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[fos-fuh-res-uh ns] /ˌfɒs fəˈrɛs əns/
the property of being luminous at temperatures below incandescence, as from slow oxidation in the case of phosphorus or after exposure to light or other radiation.
a luminous appearance resulting from this.
any luminous radiation emitted from a substance after the removal of the exciting agent.
Origin of phosphorescence
First recorded in 1790-1800; phosphoresc(ent) + -ence
Related forms
semiphosphorescence, noun Unabridged
Based on the Random House Dictionary, © Random House, Inc. 2018.
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Examples from the Web for phosphorescence
Historical Examples
  • As on the previous night, the sea was aglow with phosphorescence.

    Jim Spurling, Fisherman

    Albert Walter Tolman
  • But it was not there alone that the phosphorescence of the sea was visible.

    The Adventures of Don Lavington George Manville Fenn
  • The water was alive with phosphorescence that sparkled like gems around the blades.

    A Romantic Young Lady

    Robert Grant
  • There is no light in these depths: they make it with their own phosphorescence.

    Astronomy for Amateurs Camille Flammarion
  • It could be seen by the phosphorescence its motion created, as it approached the surface.

    Creatures of the Abyss Murray Leinster
  • He could see large patches of phosphorescence under the surface.

    Creatures of the Abyss Murray Leinster
  • But if such sights are to be seen on the surface, what must not be the phosphorescence of the depths!

    Poachers and Poaching John Watson
  • The phosphorescence of the sea is a spectacle at once imposing and magnificent.

    The Ocean World: Louis Figuier
  • From time immemorial, the phosphorescence of the sea has been observed by navigators.

    The Ocean World: Louis Figuier
  • The phosphorescence of the sea may also result from another cause.

    The Ocean World: Louis Figuier
British Dictionary definitions for phosphorescence


  1. a fluorescence that persists after the bombarding radiation producing it has stopped
  2. a fluorescence for which the average lifetime of the excited atoms is greater than 10–8 seconds
the light emitted in phosphorescence
the emission of light during a chemical reaction, such as bioluminescence, in which insufficient heat is evolved to cause fluorescence Compare fluorescence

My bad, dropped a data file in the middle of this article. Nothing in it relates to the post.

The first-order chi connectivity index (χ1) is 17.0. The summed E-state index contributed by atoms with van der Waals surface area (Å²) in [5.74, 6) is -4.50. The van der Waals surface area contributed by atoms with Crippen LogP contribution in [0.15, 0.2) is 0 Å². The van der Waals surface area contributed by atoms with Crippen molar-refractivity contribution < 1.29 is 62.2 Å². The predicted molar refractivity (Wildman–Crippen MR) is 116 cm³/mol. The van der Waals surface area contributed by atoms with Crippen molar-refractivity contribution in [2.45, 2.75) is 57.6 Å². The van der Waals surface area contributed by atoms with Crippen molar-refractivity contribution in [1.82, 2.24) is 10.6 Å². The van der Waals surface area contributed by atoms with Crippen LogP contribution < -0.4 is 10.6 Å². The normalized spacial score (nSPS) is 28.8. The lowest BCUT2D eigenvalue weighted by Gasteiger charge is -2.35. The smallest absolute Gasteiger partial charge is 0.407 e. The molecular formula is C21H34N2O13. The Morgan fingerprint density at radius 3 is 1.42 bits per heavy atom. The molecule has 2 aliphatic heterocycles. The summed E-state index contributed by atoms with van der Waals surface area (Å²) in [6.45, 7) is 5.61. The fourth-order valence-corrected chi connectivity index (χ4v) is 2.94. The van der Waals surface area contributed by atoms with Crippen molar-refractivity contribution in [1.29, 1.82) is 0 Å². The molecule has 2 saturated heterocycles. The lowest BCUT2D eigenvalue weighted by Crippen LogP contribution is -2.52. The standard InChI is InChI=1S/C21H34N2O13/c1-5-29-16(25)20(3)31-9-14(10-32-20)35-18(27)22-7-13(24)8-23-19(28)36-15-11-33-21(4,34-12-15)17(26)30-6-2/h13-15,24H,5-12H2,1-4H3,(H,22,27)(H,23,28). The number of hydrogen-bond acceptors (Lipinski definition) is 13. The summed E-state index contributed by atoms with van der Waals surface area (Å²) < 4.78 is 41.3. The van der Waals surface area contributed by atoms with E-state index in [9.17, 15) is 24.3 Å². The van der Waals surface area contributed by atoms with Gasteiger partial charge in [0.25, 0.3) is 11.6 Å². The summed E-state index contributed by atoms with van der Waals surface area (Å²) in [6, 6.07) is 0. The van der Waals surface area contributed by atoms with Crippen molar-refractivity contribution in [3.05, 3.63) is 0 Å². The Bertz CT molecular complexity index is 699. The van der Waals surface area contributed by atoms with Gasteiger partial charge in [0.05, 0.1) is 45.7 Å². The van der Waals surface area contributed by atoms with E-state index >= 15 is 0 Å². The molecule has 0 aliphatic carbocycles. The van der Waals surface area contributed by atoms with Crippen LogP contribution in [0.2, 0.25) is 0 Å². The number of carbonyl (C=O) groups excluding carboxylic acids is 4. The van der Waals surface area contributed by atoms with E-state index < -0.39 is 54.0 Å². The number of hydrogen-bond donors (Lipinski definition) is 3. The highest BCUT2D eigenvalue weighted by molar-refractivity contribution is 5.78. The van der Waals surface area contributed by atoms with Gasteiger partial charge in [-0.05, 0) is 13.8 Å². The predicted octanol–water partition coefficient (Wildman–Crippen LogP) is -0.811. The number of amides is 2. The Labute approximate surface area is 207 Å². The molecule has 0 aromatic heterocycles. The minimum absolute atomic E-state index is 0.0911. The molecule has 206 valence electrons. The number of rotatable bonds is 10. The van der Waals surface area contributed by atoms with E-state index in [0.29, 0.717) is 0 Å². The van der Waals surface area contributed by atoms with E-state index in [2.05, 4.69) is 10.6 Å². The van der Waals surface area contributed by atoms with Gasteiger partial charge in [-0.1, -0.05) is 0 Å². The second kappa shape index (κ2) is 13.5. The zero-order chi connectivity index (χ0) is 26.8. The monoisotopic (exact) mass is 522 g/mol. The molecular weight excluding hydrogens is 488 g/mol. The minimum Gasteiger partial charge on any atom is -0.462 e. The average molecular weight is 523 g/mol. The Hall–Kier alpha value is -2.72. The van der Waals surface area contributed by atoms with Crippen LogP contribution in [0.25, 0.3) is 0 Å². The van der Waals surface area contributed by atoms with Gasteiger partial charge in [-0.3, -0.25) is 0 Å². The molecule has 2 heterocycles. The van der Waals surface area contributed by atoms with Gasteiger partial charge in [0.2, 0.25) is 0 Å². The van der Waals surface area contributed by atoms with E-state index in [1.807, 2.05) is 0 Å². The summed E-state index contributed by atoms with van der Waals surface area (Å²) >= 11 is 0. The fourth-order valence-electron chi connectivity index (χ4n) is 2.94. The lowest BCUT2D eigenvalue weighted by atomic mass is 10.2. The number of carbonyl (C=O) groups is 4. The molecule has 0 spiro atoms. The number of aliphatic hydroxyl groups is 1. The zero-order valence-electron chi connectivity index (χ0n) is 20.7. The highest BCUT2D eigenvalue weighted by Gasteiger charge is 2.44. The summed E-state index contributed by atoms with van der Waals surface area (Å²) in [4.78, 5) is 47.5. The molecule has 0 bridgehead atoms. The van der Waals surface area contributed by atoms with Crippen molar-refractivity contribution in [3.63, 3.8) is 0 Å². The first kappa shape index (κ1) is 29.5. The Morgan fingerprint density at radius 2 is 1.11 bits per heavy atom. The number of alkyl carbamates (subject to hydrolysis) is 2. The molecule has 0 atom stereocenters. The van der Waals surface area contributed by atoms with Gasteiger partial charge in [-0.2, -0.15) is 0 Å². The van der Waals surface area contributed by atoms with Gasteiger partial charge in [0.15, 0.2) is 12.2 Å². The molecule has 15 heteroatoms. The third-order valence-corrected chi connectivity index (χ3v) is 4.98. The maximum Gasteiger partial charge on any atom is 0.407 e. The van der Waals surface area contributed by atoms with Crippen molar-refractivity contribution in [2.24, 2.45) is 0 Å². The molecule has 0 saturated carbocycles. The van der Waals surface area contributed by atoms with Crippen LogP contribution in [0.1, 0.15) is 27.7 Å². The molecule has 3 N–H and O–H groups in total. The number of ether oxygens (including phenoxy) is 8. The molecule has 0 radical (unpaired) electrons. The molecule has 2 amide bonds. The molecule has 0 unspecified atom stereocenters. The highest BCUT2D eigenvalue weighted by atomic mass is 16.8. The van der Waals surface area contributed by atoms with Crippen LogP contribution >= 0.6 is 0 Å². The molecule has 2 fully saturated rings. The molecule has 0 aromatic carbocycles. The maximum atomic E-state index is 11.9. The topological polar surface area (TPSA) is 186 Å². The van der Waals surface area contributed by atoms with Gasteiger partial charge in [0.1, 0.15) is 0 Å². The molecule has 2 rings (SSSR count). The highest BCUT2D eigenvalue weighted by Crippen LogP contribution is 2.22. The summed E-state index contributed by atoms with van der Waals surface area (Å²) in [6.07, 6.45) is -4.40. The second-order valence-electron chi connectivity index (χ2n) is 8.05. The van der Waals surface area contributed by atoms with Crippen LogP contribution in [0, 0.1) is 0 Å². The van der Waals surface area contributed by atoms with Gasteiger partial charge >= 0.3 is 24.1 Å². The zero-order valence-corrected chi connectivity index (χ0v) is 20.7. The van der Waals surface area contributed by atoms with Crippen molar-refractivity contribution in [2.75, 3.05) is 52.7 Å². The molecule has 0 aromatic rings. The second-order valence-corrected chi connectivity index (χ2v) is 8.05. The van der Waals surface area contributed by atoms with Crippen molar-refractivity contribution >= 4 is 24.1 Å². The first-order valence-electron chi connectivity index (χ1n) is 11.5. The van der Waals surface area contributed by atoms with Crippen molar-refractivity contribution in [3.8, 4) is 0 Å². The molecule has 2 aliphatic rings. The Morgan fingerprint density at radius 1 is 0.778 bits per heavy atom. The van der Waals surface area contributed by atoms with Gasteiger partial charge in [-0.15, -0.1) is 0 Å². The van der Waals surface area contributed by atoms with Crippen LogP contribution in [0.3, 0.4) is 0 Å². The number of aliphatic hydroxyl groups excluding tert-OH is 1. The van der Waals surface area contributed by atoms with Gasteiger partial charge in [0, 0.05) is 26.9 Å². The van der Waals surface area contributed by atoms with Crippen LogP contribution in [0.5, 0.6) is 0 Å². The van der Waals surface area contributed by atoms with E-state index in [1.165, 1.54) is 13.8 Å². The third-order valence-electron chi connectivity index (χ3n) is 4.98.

Collins English Dictionary - Complete & Unabridged 2012 Digital Edition
© William Collins Sons & Co. Ltd. 1979, 1986 © HarperCollins
Publishers 1998, 2000, 2003, 2005, 2006, 2007, 2009, 2012
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Word Origin and History for phosphorescence

1796, from verb phosphoresce (1794; see phosphorescent) + -ence.

Online Etymology Dictionary, © 2010 Douglas Harper
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phosphorescence in Medicine

phosphorescence phos·pho·res·cence (fŏs'fə-rěs'əns)

  1. Persistent emission of light following exposure to and removal of incident radiation.

  2. Emission of light without burning or by very slow burning without appreciable heat, as from the slow oxidation of phosphorous.

phos'pho·res'cent adj.
The American Heritage® Stedman's Medical Dictionary
Copyright © 2002, 2001, 1995 by Houghton Mifflin Company. Published by Houghton Mifflin Company.
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phosphorescence in Science
  1. The emission of light by a substance as a result of having absorbed energy from a form of electromagnetic radiation, such as visible light or x-rays. Unlike fluorescence, phosphorescence continues for a short while after the source of radiation is removed. Glow-in-the-dark products are phosphorescent. Compare fluorescence.

  2. The light produced in this way.

The American Heritage® Science Dictionary
Copyright © 2002. Published by Houghton Mifflin. All rights reserved.
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